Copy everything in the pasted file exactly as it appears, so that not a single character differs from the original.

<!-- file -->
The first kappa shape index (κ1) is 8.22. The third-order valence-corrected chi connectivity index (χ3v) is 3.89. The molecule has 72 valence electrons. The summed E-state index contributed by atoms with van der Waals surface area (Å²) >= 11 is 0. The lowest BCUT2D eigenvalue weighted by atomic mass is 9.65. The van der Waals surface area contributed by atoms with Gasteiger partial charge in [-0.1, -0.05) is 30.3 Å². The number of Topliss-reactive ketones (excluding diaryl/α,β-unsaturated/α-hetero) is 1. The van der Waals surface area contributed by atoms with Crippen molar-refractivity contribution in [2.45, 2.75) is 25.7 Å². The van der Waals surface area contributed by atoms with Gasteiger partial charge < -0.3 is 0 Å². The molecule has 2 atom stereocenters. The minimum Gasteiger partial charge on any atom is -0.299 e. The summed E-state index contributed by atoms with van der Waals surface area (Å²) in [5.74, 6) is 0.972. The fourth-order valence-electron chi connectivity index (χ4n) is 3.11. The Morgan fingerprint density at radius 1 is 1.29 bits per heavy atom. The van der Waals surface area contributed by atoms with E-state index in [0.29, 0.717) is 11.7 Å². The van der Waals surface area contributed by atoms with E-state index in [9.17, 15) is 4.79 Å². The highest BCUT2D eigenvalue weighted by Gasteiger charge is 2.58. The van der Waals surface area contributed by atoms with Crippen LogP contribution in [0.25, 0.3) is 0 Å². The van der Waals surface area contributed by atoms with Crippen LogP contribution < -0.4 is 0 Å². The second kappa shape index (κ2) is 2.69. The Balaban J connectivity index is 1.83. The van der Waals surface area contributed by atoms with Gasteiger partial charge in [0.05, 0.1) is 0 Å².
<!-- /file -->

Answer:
The first kappa shape index (κ1) is 8.22. The third-order valence-corrected chi connectivity index (χ3v) is 3.89. The molecule has 72 valence electrons. The summed E-state index contributed by atoms with van der Waals surface area (Å²) >= 11 is 0. The lowest BCUT2D eigenvalue weighted by atomic mass is 9.65. The van der Waals surface area contributed by atoms with Gasteiger partial charge in [-0.1, -0.05) is 30.3 Å². The number of Topliss-reactive ketones (excluding diaryl/α,β-unsaturated/α-hetero) is 1. The van der Waals surface area contributed by atoms with Crippen molar-refractivity contribution in [2.45, 2.75) is 25.7 Å². The van der Waals surface area contributed by atoms with Gasteiger partial charge < -0.3 is 0 Å². The molecule has 2 atom stereocenters. The minimum Gasteiger partial charge on any atom is -0.299 e. The summed E-state index contributed by atoms with van der Waals surface area (Å²) in [5.74, 6) is 0.972. The fourth-order valence-electron chi connectivity index (χ4n) is 3.11. The Morgan fingerprint density at radius 1 is 1.29 bits per heavy atom. The van der Waals surface area contributed by atoms with E-state index in [0.29, 0.717) is 11.7 Å². The van der Waals surface area contributed by atoms with E-state index in [9.17, 15) is 4.79 Å². The highest BCUT2D eigenvalue weighted by Gasteiger charge is 2.58. The van der Waals surface area contributed by atoms with Crippen LogP contribution in [0.25, 0.3) is 0 Å². The van der Waals surface area contributed by atoms with Crippen LogP contribution < -0.4 is 0 Å². The second kappa shape index (κ2) is 2.69. The Balaban J connectivity index is 1.83. The van der Waals surface area contributed by atoms with Gasteiger partial charge in [0.05, 0.1) is 0 Å².